Watching London burn on the BBC video window. The reporter describes how the thugs hop out of the stores with arms full of electronic goods and stop, for sport, to clout an old lady. The reporter is almost beside himself with fury over these criminals, and the lack of any assistance from the police. Like this:
Burgess pegged these yobs fifty years ago in “Clockwork Orange”: the end product of a state that excuses everything with the warm bath of sociological bromides, divorces itself from its cultural antecedents, anesthetizes the lower classes with payouts and a meretricious culture, and finds itself stuffed to the gunwales with pleasure-seeking sociopaths addicted to a life of sensation, both personal - and usually meaningless - and vicarious, which only fuels resentment for those having a better quality of sensory fulfillment. Theodore Dalyrymple’s close-hand examination of the pathology of the underclass in “Life at the Bottom” warned everyone years ago what sort of culture Britain had produced, adding something Burgess didn’t anticipate: the elevation of the thug culture by the upper classes and the artistic set, keen to show they were “authentic” by aping the demotic.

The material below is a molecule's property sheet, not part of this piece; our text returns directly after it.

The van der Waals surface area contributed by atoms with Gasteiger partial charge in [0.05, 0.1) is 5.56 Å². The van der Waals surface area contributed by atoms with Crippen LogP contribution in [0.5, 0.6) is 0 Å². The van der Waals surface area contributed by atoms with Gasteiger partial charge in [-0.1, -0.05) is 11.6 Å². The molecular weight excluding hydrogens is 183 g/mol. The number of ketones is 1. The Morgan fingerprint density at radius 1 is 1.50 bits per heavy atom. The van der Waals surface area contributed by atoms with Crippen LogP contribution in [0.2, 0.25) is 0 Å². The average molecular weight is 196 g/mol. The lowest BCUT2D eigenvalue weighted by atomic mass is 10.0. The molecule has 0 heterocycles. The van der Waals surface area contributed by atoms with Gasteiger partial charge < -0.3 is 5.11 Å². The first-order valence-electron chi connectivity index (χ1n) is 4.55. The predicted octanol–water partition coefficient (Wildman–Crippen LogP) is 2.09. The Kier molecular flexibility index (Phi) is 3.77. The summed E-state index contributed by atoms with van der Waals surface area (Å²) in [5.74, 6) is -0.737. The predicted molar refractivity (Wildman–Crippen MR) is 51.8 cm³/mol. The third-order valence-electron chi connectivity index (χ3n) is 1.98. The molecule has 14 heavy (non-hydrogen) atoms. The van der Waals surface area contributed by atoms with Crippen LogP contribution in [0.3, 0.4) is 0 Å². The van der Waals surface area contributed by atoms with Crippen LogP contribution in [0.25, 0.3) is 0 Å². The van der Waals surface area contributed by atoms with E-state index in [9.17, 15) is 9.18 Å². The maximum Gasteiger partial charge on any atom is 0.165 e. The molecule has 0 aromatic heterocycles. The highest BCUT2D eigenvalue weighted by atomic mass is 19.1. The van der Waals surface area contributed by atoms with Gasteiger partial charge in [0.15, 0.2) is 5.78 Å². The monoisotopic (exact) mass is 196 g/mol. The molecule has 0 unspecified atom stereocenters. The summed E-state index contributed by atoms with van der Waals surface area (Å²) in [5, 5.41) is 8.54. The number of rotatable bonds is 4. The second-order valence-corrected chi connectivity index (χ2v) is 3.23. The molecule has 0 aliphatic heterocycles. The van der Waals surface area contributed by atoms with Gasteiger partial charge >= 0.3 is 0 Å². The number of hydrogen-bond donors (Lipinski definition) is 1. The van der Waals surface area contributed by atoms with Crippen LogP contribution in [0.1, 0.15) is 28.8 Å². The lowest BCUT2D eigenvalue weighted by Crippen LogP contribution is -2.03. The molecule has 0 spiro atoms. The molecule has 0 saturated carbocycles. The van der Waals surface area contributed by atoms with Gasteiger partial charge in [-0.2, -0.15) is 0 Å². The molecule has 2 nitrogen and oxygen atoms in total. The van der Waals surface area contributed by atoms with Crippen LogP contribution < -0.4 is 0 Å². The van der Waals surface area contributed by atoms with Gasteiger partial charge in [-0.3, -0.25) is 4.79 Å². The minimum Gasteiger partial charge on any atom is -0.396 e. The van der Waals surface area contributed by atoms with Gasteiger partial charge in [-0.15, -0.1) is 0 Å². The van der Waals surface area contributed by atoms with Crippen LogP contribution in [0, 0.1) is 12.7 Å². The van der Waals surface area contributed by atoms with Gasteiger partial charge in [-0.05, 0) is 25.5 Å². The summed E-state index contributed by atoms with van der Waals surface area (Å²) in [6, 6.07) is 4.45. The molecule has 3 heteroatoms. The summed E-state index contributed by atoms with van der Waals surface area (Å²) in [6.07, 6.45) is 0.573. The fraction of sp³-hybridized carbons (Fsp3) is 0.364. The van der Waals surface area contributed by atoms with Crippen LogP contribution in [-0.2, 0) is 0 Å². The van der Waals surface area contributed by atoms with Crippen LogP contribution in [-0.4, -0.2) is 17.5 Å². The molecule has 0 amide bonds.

Add to that a political class keen to excuse the enthusiasms of youths, if it fits into the dead progressive template. Tweeted an MP:
Reaping what has been sown over 3 decades of creating grotesquely unequal society,with alienated young copying ethos of looting bankers.
Three decades: back to Thatcher, of course, who ruined the fine, sturdy country that was paradise on earth, aside from the sclerotic economy, incessant strikes, and the general sense of sinking into the sea.
The churches are empty; the state is everywhere; the state is empowered to peer into every corner of your life and powerless to protect it; the brutes rule the night. Alfred the Butler got it half right in that “Batman” quote: yes, some people want to see the world burn. But others want to set it on fire.